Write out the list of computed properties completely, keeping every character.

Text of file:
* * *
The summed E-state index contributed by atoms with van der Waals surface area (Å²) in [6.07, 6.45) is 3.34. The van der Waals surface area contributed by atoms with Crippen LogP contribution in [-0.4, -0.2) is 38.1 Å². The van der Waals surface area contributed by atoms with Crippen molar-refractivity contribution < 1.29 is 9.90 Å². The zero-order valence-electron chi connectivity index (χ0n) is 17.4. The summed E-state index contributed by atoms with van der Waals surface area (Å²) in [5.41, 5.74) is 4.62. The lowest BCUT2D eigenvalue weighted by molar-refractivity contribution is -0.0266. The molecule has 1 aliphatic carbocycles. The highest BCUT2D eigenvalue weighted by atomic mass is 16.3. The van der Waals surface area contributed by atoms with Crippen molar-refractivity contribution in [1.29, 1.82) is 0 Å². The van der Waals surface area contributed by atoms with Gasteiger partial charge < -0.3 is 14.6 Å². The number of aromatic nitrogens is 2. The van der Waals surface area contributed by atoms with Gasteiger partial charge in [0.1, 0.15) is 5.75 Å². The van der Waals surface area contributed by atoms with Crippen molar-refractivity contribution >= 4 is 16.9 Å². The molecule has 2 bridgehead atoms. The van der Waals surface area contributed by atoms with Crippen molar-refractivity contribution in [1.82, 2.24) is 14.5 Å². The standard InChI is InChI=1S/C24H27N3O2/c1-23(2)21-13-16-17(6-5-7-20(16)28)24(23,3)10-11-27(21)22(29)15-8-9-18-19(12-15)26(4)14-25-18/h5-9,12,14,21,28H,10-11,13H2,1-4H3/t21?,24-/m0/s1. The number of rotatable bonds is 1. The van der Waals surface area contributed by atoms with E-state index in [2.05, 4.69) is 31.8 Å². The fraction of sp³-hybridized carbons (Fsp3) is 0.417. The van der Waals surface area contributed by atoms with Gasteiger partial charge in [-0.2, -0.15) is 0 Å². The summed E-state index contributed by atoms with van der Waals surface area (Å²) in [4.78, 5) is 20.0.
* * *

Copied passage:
The summed E-state index contributed by atoms with van der Waals surface area (Å²) in [6.07, 6.45) is 3.34. The van der Waals surface area contributed by atoms with Crippen LogP contribution in [-0.4, -0.2) is 38.1 Å². The van der Waals surface area contributed by atoms with Crippen molar-refractivity contribution < 1.29 is 9.90 Å². The zero-order valence-electron chi connectivity index (χ0n) is 17.4. The summed E-state index contributed by atoms with van der Waals surface area (Å²) in [5.41, 5.74) is 4.62. The lowest BCUT2D eigenvalue weighted by molar-refractivity contribution is -0.0266. The molecule has 1 aliphatic carbocycles. The highest BCUT2D eigenvalue weighted by atomic mass is 16.3. The van der Waals surface area contributed by atoms with Crippen molar-refractivity contribution in [1.29, 1.82) is 0 Å². The van der Waals surface area contributed by atoms with Gasteiger partial charge < -0.3 is 14.6 Å². The number of aromatic nitrogens is 2. The van der Waals surface area contributed by atoms with Gasteiger partial charge in [0.1, 0.15) is 5.75 Å². The van der Waals surface area contributed by atoms with Crippen molar-refractivity contribution >= 4 is 16.9 Å². The molecule has 2 bridgehead atoms. The van der Waals surface area contributed by atoms with Crippen molar-refractivity contribution in [1.82, 2.24) is 14.5 Å². The standard InChI is InChI=1S/C24H27N3O2/c1-23(2)21-13-16-17(6-5-7-20(16)28)24(23,3)10-11-27(21)22(29)15-8-9-18-19(12-15)26(4)14-25-18/h5-9,12,14,21,28H,10-11,13H2,1-4H3/t21?,24-/m0/s1. The number of rotatable bonds is 1. The van der Waals surface area contributed by atoms with E-state index in [2.05, 4.69) is 31.8 Å². The fraction of sp³-hybridized carbons (Fsp3) is 0.417. The van der Waals surface area contributed by atoms with Gasteiger partial charge in [-0.2, -0.15) is 0 Å². The summed E-state index contributed by atoms with van der Waals surface area (Å²) in [4.78, 5) is 20.0.